Through the ages, Jews have remembered this miraculous victory in ways that aren't observable to the world. One way is in the spin of the dreidle...its letters in Israel are נ (Nun), ג (Gimel), ה (Hei), פ (Pei) "A great miracle happened here."

One of our beloved poets, Haim Nahman Bialik wrote this poem, which on the surface is just about tops and pancakes, but at a deeper level recognizes the importance of this remembrance. The finest of victories is exemplified by the finest of dreidles - one made of solid or cast-lead.

Here is his poem. May our soldiers be protected by the Almighty as they go to battle.

For Hanukkah

Father lighted candles for me;
Like a torch the Shamash shone.
In whose honor, for whose glory?
For Hanukkah alone.

Teacher bought a big top for me,
Solid lead, the finest known.
In whose honor, for whose glory?
For Hanukkah alone.

Mother made a pancake for me,
Hot and sweet and sugar-strewn.
In whose honor, for whose glory?
For Hanukkah alone.

Uncle had a present for me,
An old penny for my own.
In whose honor, for whose glory?
For Hanukkah alone.

(This post is also on the parallel blog TodayInIsrael)

Tuesday, December 23, 2008

Chanuka Sameach

Chanuka Sameach! Happy Chanuka!

From the first to the last lighting, may this beautiful holiday bring a blessing. And may the courage of the Maccabbees inspire us, when things look impossible, to pick ourselves up, and with faith and determination, set our faces into the wind and keep moving towards the goal. Miracles can..and do..happen.


Thursday, December 18, 2008

More on Ze'ev

Last week I stopped by to speak with Ze'ev (post of 11/21/08). Before I could even say much, his frustrations and anguish bubbled over, and his words of pain came tumbling out. I listened while he poured it all out, the cold, the ill health, the theft and abuse from other needy people in the shelters, and I could sense the fear, even panic, in him as he faced another night in the cold, on a bench somewhere.

When his words were spent, he looked slightly embarrassed, but my smile and acceptance assured him it was was ok. I am sure few have ever stopped to least without preaching at him. I've seen and heard those unkind words to Ze'ev and to others, and I have to imagine how humiliating it must feel. I heard in Ze'ev's words the profound affect those words from passers-by had on his soul.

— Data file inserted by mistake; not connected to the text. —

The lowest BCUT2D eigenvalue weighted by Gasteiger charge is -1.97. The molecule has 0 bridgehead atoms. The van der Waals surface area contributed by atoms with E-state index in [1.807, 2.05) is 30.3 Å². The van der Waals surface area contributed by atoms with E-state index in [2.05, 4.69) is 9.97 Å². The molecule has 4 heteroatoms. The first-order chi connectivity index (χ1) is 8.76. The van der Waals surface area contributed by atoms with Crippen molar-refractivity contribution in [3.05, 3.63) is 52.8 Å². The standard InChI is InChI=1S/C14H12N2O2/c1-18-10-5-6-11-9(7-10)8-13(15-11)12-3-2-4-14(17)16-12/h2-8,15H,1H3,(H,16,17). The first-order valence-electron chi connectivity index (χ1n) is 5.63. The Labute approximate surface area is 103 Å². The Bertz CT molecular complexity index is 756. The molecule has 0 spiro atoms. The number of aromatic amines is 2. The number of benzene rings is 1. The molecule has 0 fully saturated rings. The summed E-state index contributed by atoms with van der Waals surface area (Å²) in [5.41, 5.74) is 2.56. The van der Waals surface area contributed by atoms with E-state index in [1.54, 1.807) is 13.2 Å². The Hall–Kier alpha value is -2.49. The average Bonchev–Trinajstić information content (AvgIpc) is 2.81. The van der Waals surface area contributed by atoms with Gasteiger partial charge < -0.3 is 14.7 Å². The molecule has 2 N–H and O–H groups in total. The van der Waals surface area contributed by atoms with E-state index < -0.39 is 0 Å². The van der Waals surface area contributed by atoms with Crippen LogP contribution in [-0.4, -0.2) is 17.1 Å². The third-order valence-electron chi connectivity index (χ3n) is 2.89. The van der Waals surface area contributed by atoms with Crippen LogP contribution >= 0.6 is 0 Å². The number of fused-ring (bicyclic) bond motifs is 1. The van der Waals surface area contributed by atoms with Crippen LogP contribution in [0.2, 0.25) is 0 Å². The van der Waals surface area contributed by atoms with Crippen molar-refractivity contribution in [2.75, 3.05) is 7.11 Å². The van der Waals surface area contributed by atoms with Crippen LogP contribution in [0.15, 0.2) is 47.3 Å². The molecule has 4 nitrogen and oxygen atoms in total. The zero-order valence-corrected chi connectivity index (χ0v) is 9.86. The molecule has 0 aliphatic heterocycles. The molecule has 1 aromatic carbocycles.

Not that I've always been so forgiving. At times in the past, forgetting lessons already learned, I too could be found making assumptions I had no right to make. When he calmed down a bit, I gave him what little change I had in my purse, and ran to the nearby merkolet (little convenience store) to buy him a couple of cigarettes.

Aside from the amazing fact that you can buy individual cigarettes here in Israel ....there is the more amazing fact that I, as an ex-smoker who used to freak out at the mere whisper of cigarette smoke, was happy to run and buy him some..... (but that's really another story, for another time.)

As for Ze'ev, I just hope he collected enough money last week to put him into a room somewhere, if only for one night - Erev Shabbat, a night when everyone should be safe and warm.

Wednesday, December 10, 2008

Life's chom

Last week I finally got up the nerve to get my hair cut again. I was terrified to have it cut, but omg, it was either get it cut or stay in my dira (apartment) and never come out! Of course, that was the situation the last 2 times I had it cut, so it couldn't be much worse that it was already! Still......